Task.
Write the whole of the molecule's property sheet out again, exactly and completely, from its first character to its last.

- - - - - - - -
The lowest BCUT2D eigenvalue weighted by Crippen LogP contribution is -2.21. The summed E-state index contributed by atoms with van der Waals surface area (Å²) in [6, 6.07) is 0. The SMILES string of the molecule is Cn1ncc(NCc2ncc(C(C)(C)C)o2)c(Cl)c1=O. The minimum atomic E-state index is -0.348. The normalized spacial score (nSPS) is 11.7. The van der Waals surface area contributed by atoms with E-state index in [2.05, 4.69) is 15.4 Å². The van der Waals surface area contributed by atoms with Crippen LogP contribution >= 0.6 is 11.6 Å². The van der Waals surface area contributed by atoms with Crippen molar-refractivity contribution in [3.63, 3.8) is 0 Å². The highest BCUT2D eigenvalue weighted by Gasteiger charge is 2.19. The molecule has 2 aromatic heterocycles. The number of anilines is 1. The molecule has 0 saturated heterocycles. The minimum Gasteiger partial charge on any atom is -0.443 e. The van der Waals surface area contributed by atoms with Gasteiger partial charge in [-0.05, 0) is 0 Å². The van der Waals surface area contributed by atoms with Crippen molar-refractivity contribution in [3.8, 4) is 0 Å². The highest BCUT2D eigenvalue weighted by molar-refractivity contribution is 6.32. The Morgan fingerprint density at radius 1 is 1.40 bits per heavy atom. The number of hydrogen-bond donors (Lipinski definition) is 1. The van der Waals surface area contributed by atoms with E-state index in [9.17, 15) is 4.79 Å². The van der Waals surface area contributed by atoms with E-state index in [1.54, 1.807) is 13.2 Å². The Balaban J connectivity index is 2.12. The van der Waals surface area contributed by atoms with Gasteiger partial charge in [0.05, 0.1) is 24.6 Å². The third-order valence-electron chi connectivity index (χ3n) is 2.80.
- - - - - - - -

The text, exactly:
The lowest BCUT2D eigenvalue weighted by Crippen LogP contribution is -2.21. The summed E-state index contributed by atoms with van der Waals surface area (Å²) in [6, 6.07) is 0. The SMILES string of the molecule is Cn1ncc(NCc2ncc(C(C)(C)C)o2)c(Cl)c1=O. The minimum atomic E-state index is -0.348. The normalized spacial score (nSPS) is 11.7. The van der Waals surface area contributed by atoms with E-state index in [2.05, 4.69) is 15.4 Å². The van der Waals surface area contributed by atoms with Crippen LogP contribution >= 0.6 is 11.6 Å². The van der Waals surface area contributed by atoms with Crippen molar-refractivity contribution in [3.63, 3.8) is 0 Å². The highest BCUT2D eigenvalue weighted by Gasteiger charge is 2.19. The molecule has 2 aromatic heterocycles. The number of anilines is 1. The molecule has 0 saturated heterocycles. The minimum Gasteiger partial charge on any atom is -0.443 e. The van der Waals surface area contributed by atoms with Gasteiger partial charge in [-0.05, 0) is 0 Å². The van der Waals surface area contributed by atoms with Crippen molar-refractivity contribution in [3.8, 4) is 0 Å². The highest BCUT2D eigenvalue weighted by molar-refractivity contribution is 6.32. The Morgan fingerprint density at radius 1 is 1.40 bits per heavy atom. The number of hydrogen-bond donors (Lipinski definition) is 1. The van der Waals surface area contributed by atoms with E-state index in [9.17, 15) is 4.79 Å². The van der Waals surface area contributed by atoms with E-state index in [1.54, 1.807) is 13.2 Å². The Balaban J connectivity index is 2.12. The van der Waals surface area contributed by atoms with Gasteiger partial charge in [0.05, 0.1) is 24.6 Å². The third-order valence-electron chi connectivity index (χ3n) is 2.80.